“This is a complicated navigational feat—it’s quite impressive for an animal that size,” said study co-author Eric Warrant, a biologist at the University of Lund in Sweden.
Moving in a straight line is crucial to dung beetles, which live in a rough-and-tumble world where competition for excrement is fierce. (Play “Dung Beetle Derby” on the National Geographic Kids website.)
Once the beetles sniff out a steaming pile, males painstakingly craft the dung into balls and roll them as far away from the chaotic mound as possible, often toting a female that they have also picked up. The pair bury the dung, which later becomes food for their babies.
But it’s not always that easy. Lurking about the dung pile are lots of dung beetles just waiting to snatch a freshly made ball. (Related: “Dung Beetles’ Favorite Poop Revealed.”)
That’s why ball-bearing beetles have to make a fast beeline away from the pile.
“If they roll back into the dung pile, it’s curtains,” Warrant said. If thieves near the pile steal their ball, the beetle has to start all over again, which is a big investment of energy.
Scientists already knew that dung beetles can move in straight lines away from dung piles by detecting a symmetrical pattern of polarized light that appears around the sun. We can’t see this pattern, but insects can thanks to special photoreceptors in their eyes.
But less well-known was how beetles use visual cues at night, such as the moon and its much weaker polarized light pattern. So Warrant and colleagues went to a game farm in South Africa to observe the nocturnal African dung beetle Scarabaeus satyrus. (Read another Weird & Wild post on why dung beetles dance.)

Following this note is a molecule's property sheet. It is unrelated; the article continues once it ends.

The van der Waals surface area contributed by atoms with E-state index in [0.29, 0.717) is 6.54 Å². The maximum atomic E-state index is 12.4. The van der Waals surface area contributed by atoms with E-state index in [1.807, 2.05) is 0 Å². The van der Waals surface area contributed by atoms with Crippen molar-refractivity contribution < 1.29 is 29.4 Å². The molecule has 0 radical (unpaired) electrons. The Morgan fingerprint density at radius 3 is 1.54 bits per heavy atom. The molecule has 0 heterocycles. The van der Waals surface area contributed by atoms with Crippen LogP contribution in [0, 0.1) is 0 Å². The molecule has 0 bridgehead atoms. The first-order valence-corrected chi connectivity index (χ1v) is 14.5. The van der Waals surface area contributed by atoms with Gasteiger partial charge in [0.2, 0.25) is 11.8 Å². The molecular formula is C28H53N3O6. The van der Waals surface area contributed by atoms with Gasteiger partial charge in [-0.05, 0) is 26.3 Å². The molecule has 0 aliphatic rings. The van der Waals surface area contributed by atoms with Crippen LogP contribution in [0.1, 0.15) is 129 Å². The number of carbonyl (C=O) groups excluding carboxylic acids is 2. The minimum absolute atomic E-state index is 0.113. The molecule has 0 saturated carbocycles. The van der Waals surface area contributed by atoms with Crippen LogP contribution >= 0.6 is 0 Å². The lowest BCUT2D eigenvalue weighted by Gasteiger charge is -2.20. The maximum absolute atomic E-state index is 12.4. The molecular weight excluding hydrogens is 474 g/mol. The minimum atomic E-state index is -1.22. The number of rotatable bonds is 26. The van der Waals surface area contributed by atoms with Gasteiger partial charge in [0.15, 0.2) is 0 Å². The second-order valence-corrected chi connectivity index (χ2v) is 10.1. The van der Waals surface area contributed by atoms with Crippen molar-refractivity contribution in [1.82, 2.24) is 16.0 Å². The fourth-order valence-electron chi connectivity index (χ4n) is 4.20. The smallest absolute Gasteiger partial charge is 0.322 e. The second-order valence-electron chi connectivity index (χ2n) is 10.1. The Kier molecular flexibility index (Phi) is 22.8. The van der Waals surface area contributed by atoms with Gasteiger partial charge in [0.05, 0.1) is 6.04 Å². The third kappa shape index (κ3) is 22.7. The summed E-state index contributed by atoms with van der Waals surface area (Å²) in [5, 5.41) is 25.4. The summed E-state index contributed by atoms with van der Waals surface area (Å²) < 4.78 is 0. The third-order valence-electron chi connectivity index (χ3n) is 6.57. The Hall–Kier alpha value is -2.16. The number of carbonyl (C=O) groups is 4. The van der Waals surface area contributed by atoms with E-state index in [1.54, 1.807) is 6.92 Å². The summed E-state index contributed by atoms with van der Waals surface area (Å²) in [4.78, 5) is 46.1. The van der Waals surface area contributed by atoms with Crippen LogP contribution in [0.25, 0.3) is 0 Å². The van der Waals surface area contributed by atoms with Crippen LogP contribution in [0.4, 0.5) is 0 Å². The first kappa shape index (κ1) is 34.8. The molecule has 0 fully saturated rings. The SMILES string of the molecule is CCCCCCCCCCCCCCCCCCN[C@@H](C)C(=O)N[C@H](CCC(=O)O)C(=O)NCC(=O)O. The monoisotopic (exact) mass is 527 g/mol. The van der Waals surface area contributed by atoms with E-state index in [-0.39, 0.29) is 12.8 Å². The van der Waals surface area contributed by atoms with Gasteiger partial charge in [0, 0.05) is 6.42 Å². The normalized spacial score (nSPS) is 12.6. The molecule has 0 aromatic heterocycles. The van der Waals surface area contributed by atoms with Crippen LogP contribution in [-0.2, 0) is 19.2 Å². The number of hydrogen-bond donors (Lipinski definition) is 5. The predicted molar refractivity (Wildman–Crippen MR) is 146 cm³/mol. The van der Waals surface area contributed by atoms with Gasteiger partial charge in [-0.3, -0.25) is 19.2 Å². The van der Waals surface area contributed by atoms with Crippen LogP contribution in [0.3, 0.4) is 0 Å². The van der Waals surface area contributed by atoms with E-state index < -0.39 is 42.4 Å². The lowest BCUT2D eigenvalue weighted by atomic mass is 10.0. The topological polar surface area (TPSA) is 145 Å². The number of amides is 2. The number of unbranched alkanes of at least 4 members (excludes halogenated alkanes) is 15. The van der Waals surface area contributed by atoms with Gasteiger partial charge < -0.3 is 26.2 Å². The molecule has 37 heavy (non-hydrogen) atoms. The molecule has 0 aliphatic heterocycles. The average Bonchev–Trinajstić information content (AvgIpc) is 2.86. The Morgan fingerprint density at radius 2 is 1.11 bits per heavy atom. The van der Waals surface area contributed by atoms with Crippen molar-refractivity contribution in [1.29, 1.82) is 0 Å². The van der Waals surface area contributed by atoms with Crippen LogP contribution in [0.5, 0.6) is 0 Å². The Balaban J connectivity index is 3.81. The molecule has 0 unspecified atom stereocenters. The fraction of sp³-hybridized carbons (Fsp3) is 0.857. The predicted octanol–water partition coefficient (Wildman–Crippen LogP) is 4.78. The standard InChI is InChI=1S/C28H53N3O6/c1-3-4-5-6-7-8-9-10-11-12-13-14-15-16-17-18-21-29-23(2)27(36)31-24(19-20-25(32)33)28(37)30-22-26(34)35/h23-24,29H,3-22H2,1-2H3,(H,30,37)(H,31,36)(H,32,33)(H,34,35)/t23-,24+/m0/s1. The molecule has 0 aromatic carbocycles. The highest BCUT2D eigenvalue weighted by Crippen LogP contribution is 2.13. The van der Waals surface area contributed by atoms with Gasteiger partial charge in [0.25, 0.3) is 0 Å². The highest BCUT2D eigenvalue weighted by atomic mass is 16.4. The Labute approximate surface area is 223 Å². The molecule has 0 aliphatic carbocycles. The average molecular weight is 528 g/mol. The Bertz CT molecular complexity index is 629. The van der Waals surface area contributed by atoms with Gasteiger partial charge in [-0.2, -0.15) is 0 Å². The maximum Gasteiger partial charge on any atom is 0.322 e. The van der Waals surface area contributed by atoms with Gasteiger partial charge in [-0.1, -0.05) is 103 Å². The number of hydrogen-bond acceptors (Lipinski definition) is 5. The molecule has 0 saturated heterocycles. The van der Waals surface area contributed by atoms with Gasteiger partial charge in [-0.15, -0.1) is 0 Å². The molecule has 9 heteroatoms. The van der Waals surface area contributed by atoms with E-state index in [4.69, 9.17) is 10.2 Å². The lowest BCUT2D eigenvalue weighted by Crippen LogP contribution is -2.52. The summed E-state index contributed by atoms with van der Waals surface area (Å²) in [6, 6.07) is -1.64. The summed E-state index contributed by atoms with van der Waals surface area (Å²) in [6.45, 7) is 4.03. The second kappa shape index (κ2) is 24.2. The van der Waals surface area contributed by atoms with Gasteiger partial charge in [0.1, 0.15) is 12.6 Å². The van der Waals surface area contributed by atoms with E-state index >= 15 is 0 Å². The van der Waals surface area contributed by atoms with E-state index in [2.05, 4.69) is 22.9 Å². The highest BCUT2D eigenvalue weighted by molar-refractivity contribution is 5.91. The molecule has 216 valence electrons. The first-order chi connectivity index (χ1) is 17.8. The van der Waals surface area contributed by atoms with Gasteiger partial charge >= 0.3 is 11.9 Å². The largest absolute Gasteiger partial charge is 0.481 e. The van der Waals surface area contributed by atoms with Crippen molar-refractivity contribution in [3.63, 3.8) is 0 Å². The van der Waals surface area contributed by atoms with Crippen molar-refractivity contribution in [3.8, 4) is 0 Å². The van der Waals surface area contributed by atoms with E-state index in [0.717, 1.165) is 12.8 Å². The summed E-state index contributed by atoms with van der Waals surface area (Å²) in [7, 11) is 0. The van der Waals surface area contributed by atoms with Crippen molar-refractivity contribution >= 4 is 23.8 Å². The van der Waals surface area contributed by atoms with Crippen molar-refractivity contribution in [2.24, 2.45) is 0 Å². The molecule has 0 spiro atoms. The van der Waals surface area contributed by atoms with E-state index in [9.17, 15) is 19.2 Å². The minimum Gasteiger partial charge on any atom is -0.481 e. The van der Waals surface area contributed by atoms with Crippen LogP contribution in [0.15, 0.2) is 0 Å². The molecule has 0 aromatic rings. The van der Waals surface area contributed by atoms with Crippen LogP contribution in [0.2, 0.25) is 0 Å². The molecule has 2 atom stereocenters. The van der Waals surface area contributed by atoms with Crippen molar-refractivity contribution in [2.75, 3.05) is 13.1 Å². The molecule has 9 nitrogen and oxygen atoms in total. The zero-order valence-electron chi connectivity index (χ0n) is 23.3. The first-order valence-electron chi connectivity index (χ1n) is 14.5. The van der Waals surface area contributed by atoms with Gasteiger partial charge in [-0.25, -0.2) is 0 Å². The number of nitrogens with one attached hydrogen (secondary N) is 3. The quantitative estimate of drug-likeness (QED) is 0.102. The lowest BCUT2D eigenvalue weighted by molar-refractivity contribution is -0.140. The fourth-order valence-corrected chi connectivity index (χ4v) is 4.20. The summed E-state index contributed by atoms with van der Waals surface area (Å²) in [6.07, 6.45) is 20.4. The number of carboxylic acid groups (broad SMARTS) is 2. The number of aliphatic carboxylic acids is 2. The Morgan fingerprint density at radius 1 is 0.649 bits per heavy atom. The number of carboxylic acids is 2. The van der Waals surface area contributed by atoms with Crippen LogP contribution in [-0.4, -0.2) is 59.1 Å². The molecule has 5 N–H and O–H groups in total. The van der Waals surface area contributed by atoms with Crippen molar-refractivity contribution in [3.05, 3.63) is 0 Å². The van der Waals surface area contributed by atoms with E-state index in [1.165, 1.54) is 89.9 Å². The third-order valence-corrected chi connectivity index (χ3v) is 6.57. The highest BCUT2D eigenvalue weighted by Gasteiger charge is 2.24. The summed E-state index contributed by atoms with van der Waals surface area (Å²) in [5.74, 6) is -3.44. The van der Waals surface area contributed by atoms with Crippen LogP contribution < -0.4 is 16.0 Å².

Attracting the beetles proved straightforward: The scientists collected buckets of dung, put them out, and waited for the beetles to fly in.
But their initial observations were puzzling. S. satyrus could still roll a ball in a straight line even on moonless nights, “which caused us a great deal of grief—we didn’t know how to explain this at all,” Warrant said.
Then, “it occurred to us that maybe they were using the stars—and it turned out they were.”
To test the star theory, the team set up a small, enclosed table on the game reserve, placed beetles in them, and observed how the insects reacted to different sky conditions. The team confirmed that even on clear, moonless nights, the beetles could still navigate their balls in a straight line.
To show that the beetles were focusing on the Milky Way, the team moved the table into the Johannesburg Planetarium, and found that the beetles could orient equally well under a full starlit sky as when only the Milky Way was present. (See Milky Way pictures.)
Lastly, to confirm the Milky Way results, the team put little cardboard hats on the study beetles’ heads, blocking their view of the sky. Those beetles just rolled around and around aimlessly, according to the study, published recently in the journal Current Biology.
Dung beetle researcher Sean D. Whipple, of the Entomology Department at the University of Nebraska-Lincoln, said by email that the “awesome results …. provide strong evidence for orientation by starlight in dung beetles.”
He added that this discovery reveals another potential negative impact of light pollution, a global phenomenon that blocks out stars.
“If artificial light—from cities, houses, roadways, etc.—drowns out the visibility of the night sky, it could have the potential to impact effective orientation and navigation of dung beetles in the same way as an overcast sky,” Whipple said.
Keep On Rollin’
Study co-author Warrant added that other dung beetles likely navigate via the Milky Way, although the galaxy is most prominent in the night sky in the Southern Hemisphere.
What’s more, it’s “probably a widespread skill that insects have—migrating moths might also be able to do it.”
As for the beetles themselves, they were “very easy to work with,” he added.
“You can do anything you want to them, and they just keep on rolling.”